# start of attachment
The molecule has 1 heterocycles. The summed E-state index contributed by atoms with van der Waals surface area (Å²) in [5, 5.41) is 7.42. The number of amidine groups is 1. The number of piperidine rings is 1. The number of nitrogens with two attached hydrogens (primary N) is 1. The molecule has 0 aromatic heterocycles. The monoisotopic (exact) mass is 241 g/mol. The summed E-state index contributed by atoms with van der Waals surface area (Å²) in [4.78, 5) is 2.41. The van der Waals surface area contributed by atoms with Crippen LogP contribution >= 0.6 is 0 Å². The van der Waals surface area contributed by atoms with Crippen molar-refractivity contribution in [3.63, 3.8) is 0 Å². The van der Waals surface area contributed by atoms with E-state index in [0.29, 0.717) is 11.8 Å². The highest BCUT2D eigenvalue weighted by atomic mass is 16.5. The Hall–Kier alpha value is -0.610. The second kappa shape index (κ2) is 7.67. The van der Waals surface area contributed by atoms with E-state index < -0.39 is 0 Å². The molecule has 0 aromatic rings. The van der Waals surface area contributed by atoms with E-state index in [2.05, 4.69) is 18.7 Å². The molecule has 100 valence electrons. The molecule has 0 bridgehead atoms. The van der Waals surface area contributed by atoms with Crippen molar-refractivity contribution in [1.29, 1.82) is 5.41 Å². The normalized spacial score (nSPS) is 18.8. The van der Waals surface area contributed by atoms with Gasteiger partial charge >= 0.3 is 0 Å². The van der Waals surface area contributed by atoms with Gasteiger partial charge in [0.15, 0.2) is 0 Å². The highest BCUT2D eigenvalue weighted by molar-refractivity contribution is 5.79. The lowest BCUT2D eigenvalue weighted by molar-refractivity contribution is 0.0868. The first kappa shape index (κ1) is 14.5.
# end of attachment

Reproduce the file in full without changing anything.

The molecule has 1 heterocycles. The summed E-state index contributed by atoms with van der Waals surface area (Å²) in [5, 5.41) is 7.42. The number of amidine groups is 1. The number of piperidine rings is 1. The number of nitrogens with two attached hydrogens (primary N) is 1. The molecule has 0 aromatic heterocycles. The monoisotopic (exact) mass is 241 g/mol. The summed E-state index contributed by atoms with van der Waals surface area (Å²) in [4.78, 5) is 2.41. The van der Waals surface area contributed by atoms with Crippen LogP contribution >= 0.6 is 0 Å². The van der Waals surface area contributed by atoms with Crippen molar-refractivity contribution in [3.63, 3.8) is 0 Å². The van der Waals surface area contributed by atoms with E-state index in [0.29, 0.717) is 11.8 Å². The highest BCUT2D eigenvalue weighted by atomic mass is 16.5. The Hall–Kier alpha value is -0.610. The second kappa shape index (κ2) is 7.67. The van der Waals surface area contributed by atoms with E-state index < -0.39 is 0 Å². The molecule has 0 aromatic rings. The van der Waals surface area contributed by atoms with E-state index in [2.05, 4.69) is 18.7 Å². The molecule has 100 valence electrons. The molecule has 0 bridgehead atoms. The van der Waals surface area contributed by atoms with Crippen molar-refractivity contribution in [1.29, 1.82) is 5.41 Å². The normalized spacial score (nSPS) is 18.8. The van der Waals surface area contributed by atoms with Gasteiger partial charge >= 0.3 is 0 Å². The van der Waals surface area contributed by atoms with Gasteiger partial charge in [0.15, 0.2) is 0 Å². The highest BCUT2D eigenvalue weighted by molar-refractivity contribution is 5.79. The lowest BCUT2D eigenvalue weighted by molar-refractivity contribution is 0.0868. The first kappa shape index (κ1) is 14.5.